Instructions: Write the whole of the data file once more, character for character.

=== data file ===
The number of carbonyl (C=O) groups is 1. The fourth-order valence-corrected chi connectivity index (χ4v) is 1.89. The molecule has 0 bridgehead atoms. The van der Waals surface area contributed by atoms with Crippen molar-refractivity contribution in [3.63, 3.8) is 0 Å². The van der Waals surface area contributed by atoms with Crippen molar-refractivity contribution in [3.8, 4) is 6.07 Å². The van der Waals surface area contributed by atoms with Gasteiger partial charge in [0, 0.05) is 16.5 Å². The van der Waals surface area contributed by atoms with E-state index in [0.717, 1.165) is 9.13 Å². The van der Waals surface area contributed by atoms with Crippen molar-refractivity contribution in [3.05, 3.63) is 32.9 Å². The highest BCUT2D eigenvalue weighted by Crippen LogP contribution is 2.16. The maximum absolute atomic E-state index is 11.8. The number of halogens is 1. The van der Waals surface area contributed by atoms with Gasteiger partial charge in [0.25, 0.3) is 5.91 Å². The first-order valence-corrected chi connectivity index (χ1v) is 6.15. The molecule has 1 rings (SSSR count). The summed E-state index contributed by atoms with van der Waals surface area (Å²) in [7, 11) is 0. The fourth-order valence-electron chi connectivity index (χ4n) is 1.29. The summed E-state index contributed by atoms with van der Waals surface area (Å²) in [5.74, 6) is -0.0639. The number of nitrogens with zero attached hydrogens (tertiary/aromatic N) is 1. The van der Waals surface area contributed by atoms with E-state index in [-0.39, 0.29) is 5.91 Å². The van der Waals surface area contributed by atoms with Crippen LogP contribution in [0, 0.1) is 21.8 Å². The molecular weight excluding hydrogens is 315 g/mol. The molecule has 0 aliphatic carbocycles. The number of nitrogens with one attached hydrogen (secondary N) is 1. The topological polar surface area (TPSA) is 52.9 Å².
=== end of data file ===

The number of carbonyl (C=O) groups is 1. The fourth-order valence-corrected chi connectivity index (χ4v) is 1.89. The molecule has 0 bridgehead atoms. The van der Waals surface area contributed by atoms with Crippen molar-refractivity contribution in [3.63, 3.8) is 0 Å². The van der Waals surface area contributed by atoms with Crippen molar-refractivity contribution in [3.8, 4) is 6.07 Å². The van der Waals surface area contributed by atoms with Gasteiger partial charge in [0, 0.05) is 16.5 Å². The van der Waals surface area contributed by atoms with E-state index in [0.717, 1.165) is 9.13 Å². The van der Waals surface area contributed by atoms with Crippen molar-refractivity contribution in [3.05, 3.63) is 32.9 Å². The highest BCUT2D eigenvalue weighted by Crippen LogP contribution is 2.16. The maximum absolute atomic E-state index is 11.8. The number of halogens is 1. The van der Waals surface area contributed by atoms with Gasteiger partial charge in [0.25, 0.3) is 5.91 Å². The first-order valence-corrected chi connectivity index (χ1v) is 6.15. The molecule has 1 rings (SSSR count). The summed E-state index contributed by atoms with van der Waals surface area (Å²) in [7, 11) is 0. The fourth-order valence-electron chi connectivity index (χ4n) is 1.29. The summed E-state index contributed by atoms with van der Waals surface area (Å²) in [5.74, 6) is -0.0639. The number of nitrogens with zero attached hydrogens (tertiary/aromatic N) is 1. The van der Waals surface area contributed by atoms with E-state index in [-0.39, 0.29) is 5.91 Å². The van der Waals surface area contributed by atoms with Crippen LogP contribution in [0, 0.1) is 21.8 Å². The molecular weight excluding hydrogens is 315 g/mol. The molecule has 0 aliphatic carbocycles. The number of nitrogens with one attached hydrogen (secondary N) is 1. The topological polar surface area (TPSA) is 52.9 Å².